In KS1 children continue their journey with the BeeBots, using them more precisely. They learn how to programme a BeeBot to a set criteria and begin to be able to debug when something doesn’t work out the way they imagined. They become independent when logging on and off a chrome book using their class username and password. They learn about online safety and what to do if they encounter something which makes them feel uncomfortable as well as what personal information is and why it is important we don’t share it with someone on the internet. These lessons link with our PSHE JIGSAW lessons. Coding then progresses from BeeBots onto a computer-based programme where children learn how to programme a variety of sprites.
In KS2, children continue this coding journey, not only making the sprites move, but interact with each other. As children progress up KS2 the coding becomes more complex and they are able to create basic games with code. Their digital literacy skills are combined with English, science, history and geography and work is word processed and presentations are created using Google Slides. Children learn how to use the hardware we have in school, they are taught how to take and manipulate pictures, showing them that what they view in the media isn’t always accurate. Lessons continue to have wider links within our PSHE JIGSAW lessons. The children are also taught internet safety throughout each year of KS2. They know how to keep themselves safe online and what to do if they come across something that makes them uncomfortable. Upper KS2 understand the importance of media balance and appreciate that as they get older, they are more responsible for their online presence and how often they access a variety of forms of media. They learn a new computing language of Python and consider the purpose and audience when creating stop frame animations.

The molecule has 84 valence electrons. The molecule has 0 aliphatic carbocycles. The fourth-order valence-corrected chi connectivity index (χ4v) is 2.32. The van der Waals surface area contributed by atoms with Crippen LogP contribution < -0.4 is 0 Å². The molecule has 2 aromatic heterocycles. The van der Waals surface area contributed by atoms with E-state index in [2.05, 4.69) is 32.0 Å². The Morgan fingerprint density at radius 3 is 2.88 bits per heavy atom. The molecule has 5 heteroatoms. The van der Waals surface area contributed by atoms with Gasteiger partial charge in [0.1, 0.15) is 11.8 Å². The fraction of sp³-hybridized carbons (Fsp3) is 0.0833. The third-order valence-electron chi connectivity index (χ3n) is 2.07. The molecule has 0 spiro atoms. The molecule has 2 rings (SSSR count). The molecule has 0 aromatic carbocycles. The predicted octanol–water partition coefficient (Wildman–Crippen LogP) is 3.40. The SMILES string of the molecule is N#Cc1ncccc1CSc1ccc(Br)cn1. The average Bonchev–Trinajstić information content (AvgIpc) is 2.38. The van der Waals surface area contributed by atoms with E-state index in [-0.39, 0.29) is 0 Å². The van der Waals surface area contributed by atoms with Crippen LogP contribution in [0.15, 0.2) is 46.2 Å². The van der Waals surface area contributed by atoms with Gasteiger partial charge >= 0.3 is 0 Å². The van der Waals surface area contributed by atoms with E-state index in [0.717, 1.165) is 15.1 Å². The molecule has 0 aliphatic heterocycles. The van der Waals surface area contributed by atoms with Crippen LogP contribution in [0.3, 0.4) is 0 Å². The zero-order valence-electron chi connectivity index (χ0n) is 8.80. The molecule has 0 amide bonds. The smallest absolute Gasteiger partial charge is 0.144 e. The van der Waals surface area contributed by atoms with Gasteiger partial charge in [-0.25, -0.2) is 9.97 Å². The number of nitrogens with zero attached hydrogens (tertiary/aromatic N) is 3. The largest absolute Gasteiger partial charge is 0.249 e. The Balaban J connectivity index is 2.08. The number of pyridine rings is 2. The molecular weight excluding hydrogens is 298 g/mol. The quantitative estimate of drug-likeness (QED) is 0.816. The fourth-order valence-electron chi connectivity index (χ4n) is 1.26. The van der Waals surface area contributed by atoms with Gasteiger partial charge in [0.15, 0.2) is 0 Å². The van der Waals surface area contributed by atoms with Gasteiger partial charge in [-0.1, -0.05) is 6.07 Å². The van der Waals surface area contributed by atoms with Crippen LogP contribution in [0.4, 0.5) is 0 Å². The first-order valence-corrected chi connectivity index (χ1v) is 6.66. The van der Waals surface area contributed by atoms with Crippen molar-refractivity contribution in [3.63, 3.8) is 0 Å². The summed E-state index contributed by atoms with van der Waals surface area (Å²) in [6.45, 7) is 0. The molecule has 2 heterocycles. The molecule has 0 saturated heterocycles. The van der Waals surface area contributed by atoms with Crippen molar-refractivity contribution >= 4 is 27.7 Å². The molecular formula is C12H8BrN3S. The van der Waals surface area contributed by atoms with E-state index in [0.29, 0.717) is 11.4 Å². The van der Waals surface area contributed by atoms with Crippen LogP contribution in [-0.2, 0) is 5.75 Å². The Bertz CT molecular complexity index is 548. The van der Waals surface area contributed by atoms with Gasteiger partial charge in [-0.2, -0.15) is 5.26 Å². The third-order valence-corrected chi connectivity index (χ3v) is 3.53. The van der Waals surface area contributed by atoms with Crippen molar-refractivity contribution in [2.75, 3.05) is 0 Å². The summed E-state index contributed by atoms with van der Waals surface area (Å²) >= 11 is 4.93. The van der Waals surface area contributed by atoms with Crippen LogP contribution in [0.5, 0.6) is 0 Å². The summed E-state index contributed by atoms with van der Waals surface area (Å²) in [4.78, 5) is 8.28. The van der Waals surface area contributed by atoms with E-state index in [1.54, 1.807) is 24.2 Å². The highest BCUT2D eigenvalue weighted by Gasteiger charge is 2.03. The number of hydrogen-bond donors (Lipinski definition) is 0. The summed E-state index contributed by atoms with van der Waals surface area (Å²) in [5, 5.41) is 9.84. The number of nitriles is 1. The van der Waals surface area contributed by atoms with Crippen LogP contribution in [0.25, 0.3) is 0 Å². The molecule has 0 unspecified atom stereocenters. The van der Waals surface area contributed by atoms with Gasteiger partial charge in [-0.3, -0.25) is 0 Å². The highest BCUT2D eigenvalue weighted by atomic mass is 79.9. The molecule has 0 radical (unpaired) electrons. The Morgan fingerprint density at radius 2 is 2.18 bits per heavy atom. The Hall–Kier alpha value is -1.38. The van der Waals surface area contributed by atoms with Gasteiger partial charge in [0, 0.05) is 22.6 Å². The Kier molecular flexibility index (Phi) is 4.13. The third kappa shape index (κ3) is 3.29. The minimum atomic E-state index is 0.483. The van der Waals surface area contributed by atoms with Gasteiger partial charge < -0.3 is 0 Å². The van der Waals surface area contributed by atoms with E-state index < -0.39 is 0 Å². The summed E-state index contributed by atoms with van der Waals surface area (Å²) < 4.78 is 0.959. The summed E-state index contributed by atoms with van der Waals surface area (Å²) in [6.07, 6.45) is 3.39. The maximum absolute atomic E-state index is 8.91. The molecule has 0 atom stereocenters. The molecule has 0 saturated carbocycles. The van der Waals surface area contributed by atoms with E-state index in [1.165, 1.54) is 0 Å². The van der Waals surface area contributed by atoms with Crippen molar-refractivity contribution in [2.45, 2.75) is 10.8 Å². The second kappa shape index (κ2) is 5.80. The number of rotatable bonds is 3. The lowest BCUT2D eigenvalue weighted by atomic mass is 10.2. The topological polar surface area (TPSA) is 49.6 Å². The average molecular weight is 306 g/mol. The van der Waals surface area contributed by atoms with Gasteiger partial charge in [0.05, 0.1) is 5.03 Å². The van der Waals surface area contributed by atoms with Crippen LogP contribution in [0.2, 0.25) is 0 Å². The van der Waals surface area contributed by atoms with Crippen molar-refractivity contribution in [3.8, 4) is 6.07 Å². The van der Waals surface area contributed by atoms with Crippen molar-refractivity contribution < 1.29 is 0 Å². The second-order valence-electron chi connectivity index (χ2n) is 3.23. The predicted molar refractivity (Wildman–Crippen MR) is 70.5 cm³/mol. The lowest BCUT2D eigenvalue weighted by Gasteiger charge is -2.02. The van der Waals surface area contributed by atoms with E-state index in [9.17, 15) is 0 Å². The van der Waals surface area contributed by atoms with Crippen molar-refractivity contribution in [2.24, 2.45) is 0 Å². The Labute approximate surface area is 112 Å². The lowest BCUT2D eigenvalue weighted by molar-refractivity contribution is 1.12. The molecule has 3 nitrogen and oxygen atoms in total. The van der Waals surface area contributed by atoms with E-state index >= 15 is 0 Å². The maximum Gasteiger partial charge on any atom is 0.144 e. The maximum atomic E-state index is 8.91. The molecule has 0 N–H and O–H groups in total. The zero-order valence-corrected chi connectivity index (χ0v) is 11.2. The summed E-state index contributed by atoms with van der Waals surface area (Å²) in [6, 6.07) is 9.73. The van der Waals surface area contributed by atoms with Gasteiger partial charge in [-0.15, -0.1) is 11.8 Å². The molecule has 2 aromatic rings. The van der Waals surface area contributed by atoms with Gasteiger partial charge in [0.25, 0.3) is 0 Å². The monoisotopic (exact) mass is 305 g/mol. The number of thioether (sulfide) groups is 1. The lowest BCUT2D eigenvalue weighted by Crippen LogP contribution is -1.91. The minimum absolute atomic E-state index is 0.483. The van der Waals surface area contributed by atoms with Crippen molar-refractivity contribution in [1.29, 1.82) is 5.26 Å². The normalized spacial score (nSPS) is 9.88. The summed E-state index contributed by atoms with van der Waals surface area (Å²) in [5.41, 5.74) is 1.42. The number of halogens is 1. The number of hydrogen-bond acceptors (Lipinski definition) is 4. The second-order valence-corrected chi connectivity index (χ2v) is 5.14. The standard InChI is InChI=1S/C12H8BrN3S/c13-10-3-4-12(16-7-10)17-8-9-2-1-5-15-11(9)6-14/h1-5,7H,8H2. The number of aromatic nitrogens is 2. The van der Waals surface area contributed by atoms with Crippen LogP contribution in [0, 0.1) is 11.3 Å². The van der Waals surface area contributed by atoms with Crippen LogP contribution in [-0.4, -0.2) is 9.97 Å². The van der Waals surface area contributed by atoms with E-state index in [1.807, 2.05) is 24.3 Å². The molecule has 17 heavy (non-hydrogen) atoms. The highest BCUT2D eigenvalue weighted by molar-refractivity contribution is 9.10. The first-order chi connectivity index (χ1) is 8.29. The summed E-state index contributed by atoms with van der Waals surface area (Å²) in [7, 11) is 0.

Throughout all their computing work, the children will apply and develop the following six computational thinking concepts and the computational thinking five approaches and the computer science concepts and approaches.
Our computing curriculum is planned to enable our children to use a wide range of digital devices confidently and safely.
We measure the impact of our curriculum through the following methods:
- Through discussion and feedback, children talk enthusiastically about their computing lessons and speak about how they love learning on the computer. Children across the school articulate well about the potential risks of being online, and can talk about ways to keep safe.
- Pupils know how and why technology is used in the outside world, and in the workplace. They know about different ways that computers can be used.
- Pupils use acquired vocabulary in computing, including coding, lessons. They have the skills to use technology independently, for example accessing age-appropriate software and games in EYFS and using a range of computer software independently in KS1 and KS2.
- Governor monitoring with our subject music link governor.
- Annual reporting and tracking of standards across the curriculum.
- Photo and video evidence of the pupils’ practical learning.
- Foundation Assessments at the end of a unit of work.